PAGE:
Self-worship, materialism, the collusion of Western leaders with African despots, forms of modern slavery that we (often unconsciously and unknowingly) encourage, the rhetorical games played by those in power – Lisbon-born illustrator Daniel Garcia loves portraying it all. In addition to his depictions of global economic and political trends that keep appearing now and then in magazines, he has put together a more personal – and provocative – portfolio that brilliantly dissects the contemporary social, and with that, human situation.
“Take a big breath for a moment,” says Daniel. “Turn off your iPhone and computer and have a break. Forget that colourful, tempestuous and numb overflow of images, feelings and information that you are exposed to from morning until evening. From your everyday life mix of work, relationship, family, sex, politics, shallow celebrities, advertisement, violence, sports, how much can you still feel? Sometimes the lights are too bright, sometimes everything happens too fast. My illustrations pretend to be a break from the usual visual, neutral subjects. I present fresh but relatable social and psychological content on important things that we see and feel everyday, but are too busy to give a thought to.”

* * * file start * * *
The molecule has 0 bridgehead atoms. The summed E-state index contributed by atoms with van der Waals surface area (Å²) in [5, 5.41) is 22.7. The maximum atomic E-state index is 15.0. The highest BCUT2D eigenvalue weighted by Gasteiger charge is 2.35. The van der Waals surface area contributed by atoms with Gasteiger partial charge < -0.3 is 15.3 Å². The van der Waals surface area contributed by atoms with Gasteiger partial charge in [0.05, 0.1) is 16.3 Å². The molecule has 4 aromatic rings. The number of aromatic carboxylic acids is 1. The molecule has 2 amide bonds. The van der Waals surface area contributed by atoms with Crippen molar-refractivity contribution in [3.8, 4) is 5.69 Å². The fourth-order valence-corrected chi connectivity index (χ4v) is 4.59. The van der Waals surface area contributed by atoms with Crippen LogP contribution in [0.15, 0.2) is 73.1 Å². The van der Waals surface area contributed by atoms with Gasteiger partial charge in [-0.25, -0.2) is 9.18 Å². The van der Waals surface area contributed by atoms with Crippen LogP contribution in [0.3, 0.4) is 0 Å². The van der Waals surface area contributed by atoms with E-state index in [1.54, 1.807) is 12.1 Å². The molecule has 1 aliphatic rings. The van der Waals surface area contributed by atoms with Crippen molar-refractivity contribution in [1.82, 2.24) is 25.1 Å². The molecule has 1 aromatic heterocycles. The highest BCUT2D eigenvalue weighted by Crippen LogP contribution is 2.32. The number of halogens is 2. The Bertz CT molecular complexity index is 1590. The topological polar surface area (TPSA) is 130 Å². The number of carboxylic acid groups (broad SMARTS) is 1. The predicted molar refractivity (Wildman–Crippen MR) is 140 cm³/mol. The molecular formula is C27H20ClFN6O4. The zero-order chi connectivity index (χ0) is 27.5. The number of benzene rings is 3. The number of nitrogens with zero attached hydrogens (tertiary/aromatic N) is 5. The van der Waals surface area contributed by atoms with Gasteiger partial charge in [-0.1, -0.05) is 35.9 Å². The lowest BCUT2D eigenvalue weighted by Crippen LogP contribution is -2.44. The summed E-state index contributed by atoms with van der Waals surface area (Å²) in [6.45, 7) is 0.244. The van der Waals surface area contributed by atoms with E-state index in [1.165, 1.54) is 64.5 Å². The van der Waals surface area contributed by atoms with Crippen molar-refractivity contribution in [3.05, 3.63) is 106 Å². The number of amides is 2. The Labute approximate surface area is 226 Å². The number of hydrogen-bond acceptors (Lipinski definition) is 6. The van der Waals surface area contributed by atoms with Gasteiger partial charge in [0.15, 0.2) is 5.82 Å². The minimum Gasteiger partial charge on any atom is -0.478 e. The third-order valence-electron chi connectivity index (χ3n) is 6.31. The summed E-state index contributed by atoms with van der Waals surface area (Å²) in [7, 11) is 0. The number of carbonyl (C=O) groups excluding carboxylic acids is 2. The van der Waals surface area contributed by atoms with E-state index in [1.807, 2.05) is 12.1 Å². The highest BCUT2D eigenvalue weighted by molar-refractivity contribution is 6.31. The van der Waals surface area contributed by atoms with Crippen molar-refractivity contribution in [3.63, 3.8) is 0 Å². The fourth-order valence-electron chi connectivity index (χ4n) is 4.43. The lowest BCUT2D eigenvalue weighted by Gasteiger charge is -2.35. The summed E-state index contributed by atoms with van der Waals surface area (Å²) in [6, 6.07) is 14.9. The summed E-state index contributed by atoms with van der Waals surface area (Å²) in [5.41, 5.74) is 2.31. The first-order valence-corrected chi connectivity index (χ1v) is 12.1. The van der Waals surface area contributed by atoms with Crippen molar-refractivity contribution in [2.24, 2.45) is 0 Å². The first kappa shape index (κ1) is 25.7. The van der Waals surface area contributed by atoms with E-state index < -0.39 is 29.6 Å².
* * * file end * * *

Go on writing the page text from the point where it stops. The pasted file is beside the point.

Apart from his native Portugal, Daniel has spent time in Spain and Poland. He has worked for clients from about 15 countries, including Austria, the Czech Republic, the US and Mexico.
Images used with permission.
Daniel says: “Which of these products do you use? I wanted to do a piece on all the products we depend on, that are made or reaped by forced labor, child workers, sex slaves, etc.”
Daniel says: “Thousands of people in death, and thousands of people running from it. It is not our fault if we pretend that we never exploited their land for its resources in exchange for little, we never collaborated with and allowed for dictatorships that bring them misery, we never sold them weapons that perpetuate death, and we never stopped them from escaping all this…”
Daniel says: “The big concepts of mankind can be used either to free it or to subdue it. Especially, the latter, throughout history.”
Daniel says: “One of the most complex compositions I’ve ever drawn, sixteen men and women from all ages and social positions, all thinking – in their own way – they know better… about people and the ways of the world.”
Daniel says: “Your happiness, your success, your friends, your things, and so on…”